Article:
Answer the following prompts in a Word document and upload (not copy/paste) your document to the turnin link.
1. Use a two-column chart to compare Devon in the winter to Devon in the summer.
2. Diagram the plot of the novel using the five plot structure terms.
3. By the end of the novel, what has Gene learned about the following?
the sources if you need it
Weekly Writing Assignment
Expectations and Grading Rubric
1. All responses should be typed in a Word document and uploaded through the assignment link in the week (NOT copy/pasted).
2. All prompts require a 6-8 sentence minimum response in paragraph form.
3. Provide evidence for all answers.
4. Use MLA parenthetical citations to document quotations or ideas from outside sources or the text. It should include the author’s last name and the page number, such as the example you see at the end of this sentence (Copper 1).
Novice Competent Proficient Advanced
Criteria 0 to 4 points
The response is totally incorrect or irrelevant or contains insufficient information to demonstrate comprehension. 5 to 6 points
The response provides a minimal answer to the task. The response provides little or no information from the passage and may include inaccuracies. OR The response relates minimally to the task. 7 to 8 points
The response provides a partial answer to the task. The response provides limited information from the passage and may include inaccuracies. 9 to 10 points
The response provides a clear, complete, and accurate answer to the task. The response provides relevant, accurate, and specific information from the selection.
A Separate Peace
by John Kn
I went back to the Devon School not long ago, and found it looking oddly newer than when I was
a student there fifteen years before. It seemed more sedate than I remembered it, more
perpendicular and strait
laced, with narrower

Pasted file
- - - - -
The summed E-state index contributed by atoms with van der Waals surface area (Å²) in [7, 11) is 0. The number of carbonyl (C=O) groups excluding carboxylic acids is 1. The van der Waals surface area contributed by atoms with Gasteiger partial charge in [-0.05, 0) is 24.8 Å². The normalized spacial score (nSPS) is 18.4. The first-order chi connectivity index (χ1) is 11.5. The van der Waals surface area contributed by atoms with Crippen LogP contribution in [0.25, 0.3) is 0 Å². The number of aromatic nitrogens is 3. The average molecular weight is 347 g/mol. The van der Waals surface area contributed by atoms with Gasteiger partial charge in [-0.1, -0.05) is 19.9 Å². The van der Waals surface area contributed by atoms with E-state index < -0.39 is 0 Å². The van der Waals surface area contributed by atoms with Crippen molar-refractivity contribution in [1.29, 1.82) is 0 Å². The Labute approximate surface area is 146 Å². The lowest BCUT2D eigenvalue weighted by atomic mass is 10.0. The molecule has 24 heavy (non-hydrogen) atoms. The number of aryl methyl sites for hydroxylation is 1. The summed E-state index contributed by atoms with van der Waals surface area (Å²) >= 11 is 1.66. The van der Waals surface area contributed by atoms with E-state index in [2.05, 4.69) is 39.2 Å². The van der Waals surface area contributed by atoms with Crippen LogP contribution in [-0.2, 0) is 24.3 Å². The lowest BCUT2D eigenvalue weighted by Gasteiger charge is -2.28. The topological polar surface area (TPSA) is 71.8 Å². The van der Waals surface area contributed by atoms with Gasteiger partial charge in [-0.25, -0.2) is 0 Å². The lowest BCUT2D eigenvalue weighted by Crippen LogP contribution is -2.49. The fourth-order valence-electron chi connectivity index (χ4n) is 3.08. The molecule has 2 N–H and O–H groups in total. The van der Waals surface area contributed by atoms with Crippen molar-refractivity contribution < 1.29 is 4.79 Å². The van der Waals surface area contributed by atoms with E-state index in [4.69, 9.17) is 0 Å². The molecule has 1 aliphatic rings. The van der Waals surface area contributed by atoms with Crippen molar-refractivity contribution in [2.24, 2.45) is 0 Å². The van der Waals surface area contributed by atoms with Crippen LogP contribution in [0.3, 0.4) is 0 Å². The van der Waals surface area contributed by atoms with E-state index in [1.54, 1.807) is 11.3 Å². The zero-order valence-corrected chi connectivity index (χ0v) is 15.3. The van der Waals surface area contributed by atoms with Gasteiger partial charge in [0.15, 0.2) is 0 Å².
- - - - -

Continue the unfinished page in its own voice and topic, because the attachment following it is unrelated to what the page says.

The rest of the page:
windows and shinier woodwork, as though a coat
of varnish had been put over everything for better preservation. But, of course, fifteen years
before there had been a war going on. Perhaps the school wasn’t as well kept up in those days;
perhaps varnish, al
ong with everything else, had gone to war.
I didn’t entirely like this glossy new surface, because it made the school look like a museum, and
that’s exactly what it was to me, and what I did not want it to be. In the deep, tacit way in which
s stronger than thought, I had always felt that the Devon School came into
existence the day I entered it, was vibrantly real while I was a student there, and then blinked out
like a candle the day I left.
Now here it was after all, preserved by some consi
derate hand with varnish and wax. Preserved
along with it, like stale air in an unopened room, was the well known fear which had surrounded
and filled those days, so much of it that I hadn’t even known it was there. Because, unfamiliar
with the absence of
fear and what that was like, I had not been able to identify its presence.
Looking back now across fifteen years, I could see with great clarity the fear I had lived in,
which must mean that in the interval I had succeeded in a very important undertaking:
have made my escape from it.
I felt fear’s echo, and along with that I felt the unhinged, uncontrollable joy which had been its
accompaniment and opposite face, joy which had broken out sometimes in those days like
Northern Lights across black sky.
There were a couple of places now which I wanted to see. Both were fearful sites, and that was
why I wanted to see them. So after lunch at the Devon Inn I walked back toward the school. It
was a raw, nondescript time of year, toward the end of November, th
e kind of wet, self
November day when every speck of dirt stands out clearly. Devon luckily had very little of such
the icy clamp of winter, or the radiant New Hampshire summers, were more
characteristic of it
but this day it blew wet, mood